“All the different steps in Yoga are intended to bring us scientifically to the superconscious state, or Samadhi. Furthermore, this is a most vital point to understand, that inspiration is as much in every man’s nature as it was in that of the ancient prophets. These prophets were not unique; they were men as you or I. They were great Yogis. They had gained this superconsciousness, and you and I can get the same. They were not peculiar people. The very fact that one man ever reached that state, proves that it is possible for every man to do so. Not only is it possible, but every man must, eventually, get to that state, and that is religion. Experience is the only teacher we have. We may talk and reason all our lives, but we shall not understand a word of truth, until we experience it ourselves. You cannot hope to make a man a surgeon by simply giving him a few books. You cannot satisfy my curiosity to see a country by showing me a map; I must have actual experience. Maps can only create curiosity in us to get more perfect knowledge. Beyond that, they have no value whatever.”

– quoted from “Chapter VII: Dhyana and Samadhi” in The Complete Works of Swami Vivekananda, Volume 1, Raja-Yoga by Swami Vivekananda

Please join me on the virtual mat today (Monday, November 2nd) at 5:30 PM for a 75-minute virtual yoga practice on Zoom.

This is a 75-minute Common Ground Meditation Center practice that, in the spirit of generosity (dana), is freely given and freely received. You can use the link from the “Class Schedules” calendar if you run into any problems checking into the class. You can request an audio recording of this practice via a comment below.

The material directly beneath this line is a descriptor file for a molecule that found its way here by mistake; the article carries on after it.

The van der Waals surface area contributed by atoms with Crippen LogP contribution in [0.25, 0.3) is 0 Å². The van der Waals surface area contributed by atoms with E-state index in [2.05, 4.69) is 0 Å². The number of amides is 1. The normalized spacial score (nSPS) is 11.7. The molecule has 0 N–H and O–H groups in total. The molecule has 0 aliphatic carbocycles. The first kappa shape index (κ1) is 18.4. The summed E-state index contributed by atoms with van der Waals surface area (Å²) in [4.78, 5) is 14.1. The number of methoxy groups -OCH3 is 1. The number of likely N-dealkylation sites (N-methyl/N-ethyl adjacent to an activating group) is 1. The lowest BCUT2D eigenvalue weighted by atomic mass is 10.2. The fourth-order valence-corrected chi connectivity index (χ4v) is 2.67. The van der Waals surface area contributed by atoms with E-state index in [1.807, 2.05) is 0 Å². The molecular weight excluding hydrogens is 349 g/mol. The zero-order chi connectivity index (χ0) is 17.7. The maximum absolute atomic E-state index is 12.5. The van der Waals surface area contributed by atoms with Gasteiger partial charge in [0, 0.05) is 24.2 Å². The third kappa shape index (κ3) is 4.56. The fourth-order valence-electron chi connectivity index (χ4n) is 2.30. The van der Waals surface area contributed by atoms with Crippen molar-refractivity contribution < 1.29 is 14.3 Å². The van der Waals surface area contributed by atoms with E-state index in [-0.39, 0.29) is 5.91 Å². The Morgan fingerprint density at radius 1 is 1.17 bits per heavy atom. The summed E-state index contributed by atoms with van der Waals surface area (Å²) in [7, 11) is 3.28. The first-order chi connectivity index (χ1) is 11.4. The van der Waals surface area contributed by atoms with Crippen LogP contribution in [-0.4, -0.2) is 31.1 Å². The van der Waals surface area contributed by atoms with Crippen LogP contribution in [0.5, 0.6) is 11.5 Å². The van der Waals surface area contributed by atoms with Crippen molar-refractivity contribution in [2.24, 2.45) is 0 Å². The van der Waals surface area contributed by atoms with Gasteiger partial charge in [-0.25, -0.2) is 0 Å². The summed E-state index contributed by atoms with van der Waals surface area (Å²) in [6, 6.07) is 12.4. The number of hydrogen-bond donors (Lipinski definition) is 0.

If you are able to support the center and its teachings, please do so as your heart moves you. (NOTE: You can donate even if you are “attending” my other practices, or you can purchase class(es). Donations are tax deductible, class purchases are not necessarily deductible.)

There is no playlist for the Common Ground practices.

“There are much higher states of existence beyond reasoning. It is really beyond the intellect that the first state of religious life is to be found. When you step beyond thought and intellect and all reasoning, then you have made the first step towards God; and that is the beginning of life. What is commonly called life is but an embryo state.”

– quoted from “Patanjali’s Yoga Aphorisms – Introduction” in The Complete Works of Swami Vivekananda, Volume 1, Raja-Yoga by Swami Vivekananda

Yoga Sūtra 2.46: sthirasukham āsanam

– “Cultivate a steady [or stable], easy [comfortable or joyful] seat [or pose].”

Yoga Sūtra 2.47: prayatnaśaithilyānantasamāpattibhyām

– “[The way to perfect the seat or pose] is by relaxing [or loosening] effort and by merging with the infinite.”

Yoga Sūtra 2.48: tato dvandvānabhighātāh

– “From that (perfected posture) comes lack of injury (or suffering) caused by the pairs of opposites.”


### Mo’ practice, Mo’ life ###

Comments»

1. tjbushlack - December 1, 2020

Hi Myra, I just want you to know how much I appreciate you and your daily emails! I may not be getting to the mat every day, but just knowing you’re out there offering these teachings brings me peace of mind. I hope you are well, my friend. Peace, Tom

On Mon, Nov 30, 2020 at 5:18 PM A Joyful Practice wrote:

> ajoyfulpractice posted: ““Practice is absolutely necessary. You may sit > down and listen to me by the hour every day, but if you do not practice, > you will not get one step further. It all depends on practice. We never > understand these things until we experience them. We will have ” >

ajoyfulpractice - December 1, 2020

Thank you, Tom. I appreciate all the little (and big) reminders I get that you are out there and spreading wisdom. Hope you are staying well too! Peace, gratitude, joy, and Joy, M